My Car Quest

October 26, 2021

Editorial: Death In The Afternoon

by Wallace Wyss –

I don’t exactly know when the crash happened, just that it was September 16th, 2021 in Temple City, CA. I was driving and I heard on the radio the words “Cobra…fatal crash.” At first the news media thought it was a genuine AC Cobra, one that Shelby built.

But in the next few hours it emerged that the car that hit the tree was a replica, a Superformance Mk. III. which looks like a big block Cobra but may have been sold with a small block.

The driver was a 33-year old Sheriff. He was thrown from the car by the impact. So was his 28-year old lady friend. He died, and that same day the media reported she was hospitalized with injuries.

I don’t know the cause of the accident but, in the pictures the right side is intact–tires inflated, wheels upright. The stance of the car on the flatbed looks like the driver’s side still has intact wheels. One media report said he hit the center divider, lost control and then hit the pole.

I think all this brings up a nagging question with replica cars. Here this car was made in modern times, certainly a good 50 years after the real 427 Cobras, but it had
no:

-collapsible steering column
-side door guard beams
-steering wheel air bag
-side air bag
-padded dash
-autonomous emergency braking

Of course it did have all the things one buys a car like that for–the rough and ready acceleration, the booming side exhausts, the wind in your hair. Ya just wonder, with all the laws passed on safety starting in the ’70s, why replica cars being sold today can so blithely ignore them?

I know, I know, we have a right to build and drive replicas. But I’m just asking is everyone aware of the risk they are taking buying a car built to a 1953 design (The year the A.C. Ace premiered) and driving it with maybe three times the horsepower?

I have driven small block Cobras and found them controllable. Spirited? Yes. But even no less an expert than Carroll Shelby himself told me “The 427 will kill you in a second.” It’s like going from a .38 caliber revolver to a .44 Magnum.

I am sure I will hear the facts about this accident as time goes on. It could very well have been, say, a collapse of a suspension arm (though as I say the vehicle looks upright on the flatbed). But it could also be a too-spirited drive where there are hazards (curbs, trees, traffic lights) not found on race tracks.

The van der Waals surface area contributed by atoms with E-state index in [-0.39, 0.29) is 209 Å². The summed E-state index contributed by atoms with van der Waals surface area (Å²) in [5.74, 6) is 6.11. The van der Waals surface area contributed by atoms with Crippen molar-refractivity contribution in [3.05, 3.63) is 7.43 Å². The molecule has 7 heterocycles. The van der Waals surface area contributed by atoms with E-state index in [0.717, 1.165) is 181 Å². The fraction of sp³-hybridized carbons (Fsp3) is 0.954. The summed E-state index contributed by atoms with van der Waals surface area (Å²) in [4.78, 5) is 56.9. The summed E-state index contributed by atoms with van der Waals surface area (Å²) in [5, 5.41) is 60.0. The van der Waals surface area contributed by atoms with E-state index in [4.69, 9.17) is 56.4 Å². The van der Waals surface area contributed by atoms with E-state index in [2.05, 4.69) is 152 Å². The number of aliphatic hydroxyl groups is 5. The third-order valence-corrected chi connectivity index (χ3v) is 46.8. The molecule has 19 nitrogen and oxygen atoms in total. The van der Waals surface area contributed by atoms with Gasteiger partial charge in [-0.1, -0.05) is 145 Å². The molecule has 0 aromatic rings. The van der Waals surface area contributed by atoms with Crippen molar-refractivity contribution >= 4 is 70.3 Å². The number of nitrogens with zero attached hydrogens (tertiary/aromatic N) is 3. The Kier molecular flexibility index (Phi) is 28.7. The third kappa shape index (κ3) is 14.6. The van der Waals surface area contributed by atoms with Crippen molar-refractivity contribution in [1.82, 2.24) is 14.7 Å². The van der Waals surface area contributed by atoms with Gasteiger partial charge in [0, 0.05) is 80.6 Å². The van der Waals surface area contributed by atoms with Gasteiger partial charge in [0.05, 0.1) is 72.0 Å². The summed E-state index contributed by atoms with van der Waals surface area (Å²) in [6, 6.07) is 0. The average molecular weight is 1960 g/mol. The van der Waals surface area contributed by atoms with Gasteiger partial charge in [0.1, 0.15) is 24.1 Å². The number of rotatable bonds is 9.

Maybe it was “showing off” as was the case with the star of the Fast & Furious series of action films. He was investing in exotic cars on the side when his car dealer partner came over to a charity show to show him the latest Porsche he had acquired for re-sale. They took off, the driver’s foot to the floor, and a mile later they were dead. The Porsche had hit an above ground gas pipe installation, which exploded. All the safety features I mentioned wouldn’t have helped when you hit a live gas main.

What’s my point? High performance cars are awe-inspiring but for a reason. Like a spirited horse, you know they are a handful to control. They can get away from you and that might not be good if you’re on board.

And I still want to know how replicas manage to skirt ALL the rules…

AC Cobra Crash

Let us know what you think in the Comments.

Wallace Wyss

THE AUTHOR: Wallace Wyss was a reporter whose beat was car accident research in the mid-to-late ’60s.

 
 
 

 

 

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Editorial:  Death In The Afternoon
Article Name
Editorial: Death In The Afternoon
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High performance cars are awe-inspiring but for a reason. Like a spirited horse, you know they are a handful to control. They can get away from you and that might not be good if you're on board.
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Comments

  1. Tony Olissoff says

    Well there is a question Wallace.
    Maybe the question should instead be; Why don’t they drive them like they did in the day?

    Drive them with a close eye, to where the line rests between Mortal and Fatal.

  2. Robert Feldman says

    This is not a problem with just Cobras. YouTube is full of videos from overly aggressive owners of muscle cars, supercars, modified trucks, lawn tractors, you name it. Anybody that can write a check can own a car or truck that is well above their driving skill.
    With all due respect to the unfortunate occupants of this car, we don’t know the surrounding circumstances. However, when building a replica of a 50 year old car it would be difficult and most likely expensive to adapt air bags, anti lock brakes, and other modern car protective systems that we take for granted in our every day modern drivers.
    The important thing as stated is to understand, accept, and respect you don’t have them in a replica of a 50 year old car before you get behind the wheel.

  3. Sad story indeed, I hope the Sheriff’s passenger makes it in one piece.